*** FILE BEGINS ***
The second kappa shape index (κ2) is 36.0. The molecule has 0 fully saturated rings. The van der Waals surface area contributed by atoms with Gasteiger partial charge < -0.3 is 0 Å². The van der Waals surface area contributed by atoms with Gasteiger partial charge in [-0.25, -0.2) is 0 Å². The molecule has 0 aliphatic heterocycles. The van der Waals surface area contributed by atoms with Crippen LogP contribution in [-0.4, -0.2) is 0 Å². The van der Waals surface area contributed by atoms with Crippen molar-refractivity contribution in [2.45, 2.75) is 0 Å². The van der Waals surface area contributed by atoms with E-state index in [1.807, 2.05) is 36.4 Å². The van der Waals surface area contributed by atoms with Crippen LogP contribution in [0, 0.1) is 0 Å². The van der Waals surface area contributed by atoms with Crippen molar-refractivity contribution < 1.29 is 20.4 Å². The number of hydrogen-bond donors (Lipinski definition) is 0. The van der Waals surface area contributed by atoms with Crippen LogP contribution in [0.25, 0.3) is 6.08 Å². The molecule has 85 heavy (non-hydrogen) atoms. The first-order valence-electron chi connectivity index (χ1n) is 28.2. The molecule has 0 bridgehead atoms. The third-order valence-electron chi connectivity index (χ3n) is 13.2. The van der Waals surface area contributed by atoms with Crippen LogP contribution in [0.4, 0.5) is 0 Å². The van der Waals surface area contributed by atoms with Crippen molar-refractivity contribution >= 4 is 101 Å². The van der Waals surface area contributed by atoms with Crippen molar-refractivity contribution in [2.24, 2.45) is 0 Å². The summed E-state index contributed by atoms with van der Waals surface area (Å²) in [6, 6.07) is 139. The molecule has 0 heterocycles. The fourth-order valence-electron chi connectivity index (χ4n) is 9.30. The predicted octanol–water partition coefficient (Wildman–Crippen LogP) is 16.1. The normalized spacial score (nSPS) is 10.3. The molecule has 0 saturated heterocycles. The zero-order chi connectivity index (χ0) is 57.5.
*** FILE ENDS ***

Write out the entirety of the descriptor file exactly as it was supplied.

The second kappa shape index (κ2) is 36.0. The molecule has 0 fully saturated rings. The van der Waals surface area contributed by atoms with Gasteiger partial charge < -0.3 is 0 Å². The van der Waals surface area contributed by atoms with Gasteiger partial charge in [-0.25, -0.2) is 0 Å². The molecule has 0 aliphatic heterocycles. The van der Waals surface area contributed by atoms with Crippen LogP contribution in [-0.4, -0.2) is 0 Å². The van der Waals surface area contributed by atoms with Crippen molar-refractivity contribution in [2.45, 2.75) is 0 Å². The van der Waals surface area contributed by atoms with E-state index in [1.807, 2.05) is 36.4 Å². The van der Waals surface area contributed by atoms with Crippen LogP contribution in [0, 0.1) is 0 Å². The van der Waals surface area contributed by atoms with Crippen molar-refractivity contribution < 1.29 is 20.4 Å². The number of hydrogen-bond donors (Lipinski definition) is 0. The van der Waals surface area contributed by atoms with Crippen LogP contribution in [0.25, 0.3) is 6.08 Å². The molecule has 85 heavy (non-hydrogen) atoms. The first-order valence-electron chi connectivity index (χ1n) is 28.2. The molecule has 0 bridgehead atoms. The third-order valence-electron chi connectivity index (χ3n) is 13.2. The van der Waals surface area contributed by atoms with Crippen LogP contribution in [0.4, 0.5) is 0 Å². The van der Waals surface area contributed by atoms with Crippen molar-refractivity contribution >= 4 is 101 Å². The van der Waals surface area contributed by atoms with Crippen molar-refractivity contribution in [2.24, 2.45) is 0 Å². The summed E-state index contributed by atoms with van der Waals surface area (Å²) in [6, 6.07) is 139. The molecule has 0 heterocycles. The fourth-order valence-electron chi connectivity index (χ4n) is 9.30. The predicted octanol–water partition coefficient (Wildman–Crippen LogP) is 16.1. The normalized spacial score (nSPS) is 10.3. The molecule has 0 saturated heterocycles. The zero-order chi connectivity index (χ0) is 57.5.